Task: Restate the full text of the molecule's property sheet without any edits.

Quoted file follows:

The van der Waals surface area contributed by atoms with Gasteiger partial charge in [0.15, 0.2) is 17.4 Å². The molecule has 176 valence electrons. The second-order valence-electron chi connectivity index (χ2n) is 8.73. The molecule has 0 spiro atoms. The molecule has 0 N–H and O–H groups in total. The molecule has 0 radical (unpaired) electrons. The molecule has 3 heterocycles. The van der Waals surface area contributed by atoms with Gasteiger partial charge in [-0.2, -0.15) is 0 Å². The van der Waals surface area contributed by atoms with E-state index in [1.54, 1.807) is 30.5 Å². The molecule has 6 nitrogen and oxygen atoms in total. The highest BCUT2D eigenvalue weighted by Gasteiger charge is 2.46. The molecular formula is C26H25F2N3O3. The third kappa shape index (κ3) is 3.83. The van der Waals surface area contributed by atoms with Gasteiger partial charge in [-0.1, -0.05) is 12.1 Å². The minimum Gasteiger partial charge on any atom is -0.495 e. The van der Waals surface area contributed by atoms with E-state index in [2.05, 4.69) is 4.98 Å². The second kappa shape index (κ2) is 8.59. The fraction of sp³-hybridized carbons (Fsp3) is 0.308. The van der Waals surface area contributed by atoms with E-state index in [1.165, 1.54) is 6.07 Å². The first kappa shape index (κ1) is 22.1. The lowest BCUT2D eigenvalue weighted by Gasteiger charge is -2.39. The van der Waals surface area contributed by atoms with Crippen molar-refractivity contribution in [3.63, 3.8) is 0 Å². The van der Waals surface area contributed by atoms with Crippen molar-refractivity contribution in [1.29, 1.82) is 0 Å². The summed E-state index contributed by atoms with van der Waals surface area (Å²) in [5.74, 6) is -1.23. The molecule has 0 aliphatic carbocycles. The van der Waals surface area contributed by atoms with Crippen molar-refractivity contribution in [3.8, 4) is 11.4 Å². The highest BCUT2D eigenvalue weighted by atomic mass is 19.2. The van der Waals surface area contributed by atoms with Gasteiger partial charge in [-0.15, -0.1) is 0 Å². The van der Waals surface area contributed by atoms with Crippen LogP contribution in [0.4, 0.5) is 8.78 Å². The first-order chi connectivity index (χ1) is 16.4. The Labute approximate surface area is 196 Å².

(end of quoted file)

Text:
The van der Waals surface area contributed by atoms with Gasteiger partial charge in [0.15, 0.2) is 17.4 Å². The molecule has 176 valence electrons. The second-order valence-electron chi connectivity index (χ2n) is 8.73. The molecule has 0 spiro atoms. The molecule has 0 N–H and O–H groups in total. The molecule has 0 radical (unpaired) electrons. The molecule has 3 heterocycles. The van der Waals surface area contributed by atoms with Gasteiger partial charge in [-0.2, -0.15) is 0 Å². The van der Waals surface area contributed by atoms with E-state index in [1.54, 1.807) is 30.5 Å². The molecule has 6 nitrogen and oxygen atoms in total. The highest BCUT2D eigenvalue weighted by Gasteiger charge is 2.46. The molecular formula is C26H25F2N3O3. The third kappa shape index (κ3) is 3.83. The van der Waals surface area contributed by atoms with Gasteiger partial charge in [-0.1, -0.05) is 12.1 Å². The minimum Gasteiger partial charge on any atom is -0.495 e. The van der Waals surface area contributed by atoms with E-state index in [2.05, 4.69) is 4.98 Å². The second kappa shape index (κ2) is 8.59. The fraction of sp³-hybridized carbons (Fsp3) is 0.308. The van der Waals surface area contributed by atoms with E-state index in [1.165, 1.54) is 6.07 Å². The first kappa shape index (κ1) is 22.1. The lowest BCUT2D eigenvalue weighted by Gasteiger charge is -2.39. The van der Waals surface area contributed by atoms with Crippen molar-refractivity contribution in [3.63, 3.8) is 0 Å². The van der Waals surface area contributed by atoms with Crippen molar-refractivity contribution in [1.29, 1.82) is 0 Å². The summed E-state index contributed by atoms with van der Waals surface area (Å²) in [5.74, 6) is -1.23. The molecule has 0 aliphatic carbocycles. The van der Waals surface area contributed by atoms with Crippen molar-refractivity contribution in [3.8, 4) is 11.4 Å². The highest BCUT2D eigenvalue weighted by atomic mass is 19.2. The van der Waals surface area contributed by atoms with Gasteiger partial charge in [-0.15, -0.1) is 0 Å². The van der Waals surface area contributed by atoms with Crippen LogP contribution in [0.4, 0.5) is 8.78 Å². The first-order chi connectivity index (χ1) is 16.4. The Labute approximate surface area is 196 Å².